1. Chicago Board of Trade Market News
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Outlook: In a holiday-shortened week of trading, March corn once again bumped up against the upper end of its recent trading range. The rally was specifically fueled by poor South American weather which will likely trim corn production from the region, though soybean production is more at risk currently. The weather in Argentina looks very hot and dry in the near-term with hints of changes coming toward the end of the month as the high-pressure ridge weakens. Brazil’s weather is rainy but normal for January and will likely only marginally slow the harvest.
USDA’s weekly Export Sales report was delayed this week due to the holiday and will be released Friday. The USDA did report 110,400 MT of corn sold to unknown destinations for the 2016/17 MY. Combined with earlier reported sales of 102,944 MT (also sold to unknown destinations), the figures point to a modest gain in weekly export sales in tomorrow’s report. Exports have been trailing off since early November but the 30-cent discount the U.S. Gulf holds to Brazil should be supportive for the next few weeks. So far, U.S. corn exports are up 72 percent for the current marketing year. However, the U.S. dollar is presenting some headwinds due to recent Federal Reserve statements that additional rate increases are appropriate due to tightening labor markets.
One bearish consideration for corn is the apparent deterioration in ethanol margins. A third week of record ethanol production is building stocks rapidly and pressuring Midwest ethanol prices. Margins, which were exceptionally good, are now to the point where negative returns to production are likely. A pullback in production will likely weaken interior corn basis levels and put bearish pressure on the markets.
From a technical perspective, March corn has substantial bullish pressure building but is still restrained by resistance at $3.69. The contract is near three-month highs and fresh news will be required to get bulls buying above this level. There is still a lot of corn in the world but some unexpected, bullish factors are creeping up on the market (notably, South America’s weather). Funds are reportedly adding to their length in corn, even as commercial selling remains active at these prices, but not so much as to generate a breakout. It will take significant fundamental news and a sustained breakout above $3.69 to generate a new buying wave. On the other hand, the weakening high-pressure ridge across Argentina could ease weather concerns and allow prices to fall back into their trading range. Should that occur, support lies at $3.52 and $3.45. The market feels like it wants to go higher but is unwilling to do so without sound fundamental reasons.
3. U.S. Weather/Crop Progress
U.S. Drought Monitor Weather Forecast: During the next five days (January 19-23), above-normal precipitation (2-5 inches) is expected across most of the Gulf Coast states from far eastern Texas to and including northern Florida, most of the southern Atlantic Coast region, the Tennessee Valley, and southwestern portions of Kentucky and Virginia. Excessive precipitation amounts (liquid equivalents of 9-13 inches) are forecast for coastal California and most of the Sierras. These anticipated areas of heavy precipitation are likely to result in additional improvements to next week’s U.S. Drought Monitor depiction. Little if any relief, however, is forecast for most of the Great Plains and Northeast. For the ensuing five-day period (January 24-28), there are elevated chances for above-median precipitation across much of the contiguous U.S. However, odds favor below-median precipitation across the south-central states. Taking the two periods as a whole, Oklahoma and most of Texas are the least likely areas to receive beneficial precipitation.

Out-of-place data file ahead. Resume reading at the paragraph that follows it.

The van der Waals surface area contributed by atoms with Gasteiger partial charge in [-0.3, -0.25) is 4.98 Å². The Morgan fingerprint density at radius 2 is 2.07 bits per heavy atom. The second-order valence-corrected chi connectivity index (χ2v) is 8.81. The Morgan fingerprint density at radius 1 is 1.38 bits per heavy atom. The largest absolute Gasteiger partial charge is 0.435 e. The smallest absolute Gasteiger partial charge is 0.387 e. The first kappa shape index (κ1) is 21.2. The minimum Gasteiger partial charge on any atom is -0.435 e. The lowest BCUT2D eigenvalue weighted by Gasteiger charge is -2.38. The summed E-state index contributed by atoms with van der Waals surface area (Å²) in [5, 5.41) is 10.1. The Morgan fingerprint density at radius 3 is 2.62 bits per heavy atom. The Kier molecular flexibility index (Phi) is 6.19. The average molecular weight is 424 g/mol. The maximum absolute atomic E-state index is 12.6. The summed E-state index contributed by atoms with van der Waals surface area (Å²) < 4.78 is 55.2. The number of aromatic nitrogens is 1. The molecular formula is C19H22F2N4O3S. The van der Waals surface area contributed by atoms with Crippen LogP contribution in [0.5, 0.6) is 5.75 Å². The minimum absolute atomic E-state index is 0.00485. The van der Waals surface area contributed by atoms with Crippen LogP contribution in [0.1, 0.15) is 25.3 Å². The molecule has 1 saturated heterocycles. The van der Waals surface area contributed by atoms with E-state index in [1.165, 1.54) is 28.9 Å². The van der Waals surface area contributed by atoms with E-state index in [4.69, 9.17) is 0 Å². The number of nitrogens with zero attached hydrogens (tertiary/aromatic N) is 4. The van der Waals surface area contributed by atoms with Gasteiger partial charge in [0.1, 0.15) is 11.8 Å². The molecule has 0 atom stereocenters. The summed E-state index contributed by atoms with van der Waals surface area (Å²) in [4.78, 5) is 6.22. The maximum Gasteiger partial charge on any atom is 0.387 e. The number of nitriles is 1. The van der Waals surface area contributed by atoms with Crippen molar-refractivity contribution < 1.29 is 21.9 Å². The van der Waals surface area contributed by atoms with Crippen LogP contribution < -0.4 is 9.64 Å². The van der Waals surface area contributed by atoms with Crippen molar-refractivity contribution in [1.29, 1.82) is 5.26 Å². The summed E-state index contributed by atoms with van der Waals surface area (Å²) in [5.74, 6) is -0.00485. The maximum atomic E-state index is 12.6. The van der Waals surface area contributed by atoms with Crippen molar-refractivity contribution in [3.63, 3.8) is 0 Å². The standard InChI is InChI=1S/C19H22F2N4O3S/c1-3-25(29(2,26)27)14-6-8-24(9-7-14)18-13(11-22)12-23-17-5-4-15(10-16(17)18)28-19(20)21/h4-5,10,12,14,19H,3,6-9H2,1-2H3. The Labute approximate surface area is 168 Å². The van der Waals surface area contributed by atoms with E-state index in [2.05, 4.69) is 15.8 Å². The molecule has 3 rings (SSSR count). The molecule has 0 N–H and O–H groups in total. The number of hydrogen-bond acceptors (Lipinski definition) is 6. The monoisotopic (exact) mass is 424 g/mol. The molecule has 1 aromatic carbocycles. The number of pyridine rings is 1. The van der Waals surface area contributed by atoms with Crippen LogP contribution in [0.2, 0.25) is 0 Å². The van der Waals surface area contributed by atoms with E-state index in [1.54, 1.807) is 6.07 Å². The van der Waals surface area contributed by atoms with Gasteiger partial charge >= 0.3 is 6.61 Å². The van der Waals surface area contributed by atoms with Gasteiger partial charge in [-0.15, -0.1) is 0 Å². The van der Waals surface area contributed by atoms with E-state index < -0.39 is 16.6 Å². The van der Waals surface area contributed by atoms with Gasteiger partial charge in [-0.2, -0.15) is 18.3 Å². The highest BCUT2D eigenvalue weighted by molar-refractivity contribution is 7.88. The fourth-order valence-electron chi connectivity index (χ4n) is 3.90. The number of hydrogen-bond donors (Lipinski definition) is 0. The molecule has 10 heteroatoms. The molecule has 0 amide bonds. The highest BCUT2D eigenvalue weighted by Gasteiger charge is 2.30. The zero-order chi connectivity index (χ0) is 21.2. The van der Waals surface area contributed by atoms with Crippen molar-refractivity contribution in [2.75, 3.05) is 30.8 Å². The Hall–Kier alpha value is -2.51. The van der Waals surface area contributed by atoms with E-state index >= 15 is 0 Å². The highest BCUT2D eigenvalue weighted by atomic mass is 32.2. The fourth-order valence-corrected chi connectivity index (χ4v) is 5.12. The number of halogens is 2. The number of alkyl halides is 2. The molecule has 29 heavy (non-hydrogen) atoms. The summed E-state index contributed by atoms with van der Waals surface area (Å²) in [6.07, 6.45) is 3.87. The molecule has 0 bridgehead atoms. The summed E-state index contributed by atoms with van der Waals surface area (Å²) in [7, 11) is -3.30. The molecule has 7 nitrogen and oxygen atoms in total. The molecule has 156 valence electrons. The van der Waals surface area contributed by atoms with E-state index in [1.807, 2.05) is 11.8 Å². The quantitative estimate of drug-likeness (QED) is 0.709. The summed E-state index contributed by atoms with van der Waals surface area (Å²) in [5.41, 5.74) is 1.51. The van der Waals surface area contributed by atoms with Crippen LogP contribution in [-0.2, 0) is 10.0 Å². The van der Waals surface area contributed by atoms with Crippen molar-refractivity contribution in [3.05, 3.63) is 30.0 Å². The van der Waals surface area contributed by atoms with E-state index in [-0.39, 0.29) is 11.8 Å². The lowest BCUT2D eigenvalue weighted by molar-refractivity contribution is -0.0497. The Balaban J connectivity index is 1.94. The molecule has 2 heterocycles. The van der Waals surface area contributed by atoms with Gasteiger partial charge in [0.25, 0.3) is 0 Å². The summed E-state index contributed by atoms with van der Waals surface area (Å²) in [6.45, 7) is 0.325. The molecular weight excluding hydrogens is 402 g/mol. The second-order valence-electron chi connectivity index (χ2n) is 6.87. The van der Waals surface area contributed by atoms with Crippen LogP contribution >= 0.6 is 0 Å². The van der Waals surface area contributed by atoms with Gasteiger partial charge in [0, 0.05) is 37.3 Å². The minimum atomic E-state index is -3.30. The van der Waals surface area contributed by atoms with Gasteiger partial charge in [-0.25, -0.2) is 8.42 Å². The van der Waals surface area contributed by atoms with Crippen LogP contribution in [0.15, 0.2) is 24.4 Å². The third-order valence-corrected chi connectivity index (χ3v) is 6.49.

Follow this link to view current U.S. and international weather patterns and future outlook: Weather and Crop Bulletin.
4. U.S. Export Statistics
Due to the Monday, January 16 holiday, weekly U.S. export sales will be published on Friday, January 20. Updated U.S. export sales will be published in the January 26 edition of Market Perspectives.
Corn: Net sales of 603,300 MT for 2016/2017 were up 41 percent from the previous week, but down 42 percent from the prior 4-week average. Increases were for unknown destinations (207,000 MT), Japan (126,500 MT, including 35,300 MT switched from unknown destinations), Taiwan (80,600 MT, including decreases of 2,700 MT), the Dominican Republic (48,400 MT), and Peru (43,500 MT, including 33,000 MT switched from unknown destinations). Reductions were for South Korea (17,500 MT), Canada (2,900 MT), and Cuba (1,100 MT). For 2017/2018, net sales of 151,700 MT were reported for unknown destinations (150,300 MT) and Japan (1,400 MT). Exports of 693,900 MT were up 14 percent from the previous week, but down 14 percent from the prior 4-week average. The primary destinations were Mexico (167,300 MT), Japan (149,400 MT), Colombia (93,300 MT), Chile (44,800 MT), and South Korea (43,300 MT).
Optional Origin Sales: For 2016/2017, the current optional origin outstanding balance of 828,000 MT is for South Korea (604,000 MT) and unknown destinations (224,000 MT).
Barley: No net sales were reported for the week. Exports of 500 MT were reported to Japan.
Sorghum: Net sales of 14,900 MT were up noticeably from the previous week, but down 84 percent from the prior 4-week average. Increases were reported for Japan (10,000 MT), China (6,800 MT, including decreases of 2,400 MT), and Indonesia (100 MT). Reductions were reported for unknown destinations (2,000 MT). Exports of 180,500 MT were up noticeably from the previous week and up 31 percent from the prior 4-week average. The destinations were China (179,800 MT) and Indonesia (700 MT).
6. Distillers Dried Grains with Solubles (DDGS)
DDGS Comments: Some DDGS prices were higher this week in the Midwest, helped along by strong truck demand. The cold snap across much of the nation’s middle helped boost feed demand for DDGS while the rally in soybean meal put some urgency into buyers. On a per-protein unit basis, DDGS are now fully $1.00 cheaper relative to soybean meal than they were two weeks ago. Domestic DDGS prices were higher this week with FOB Gulf prices gaining $4/ton and prices to the PNW and California up $3/ton.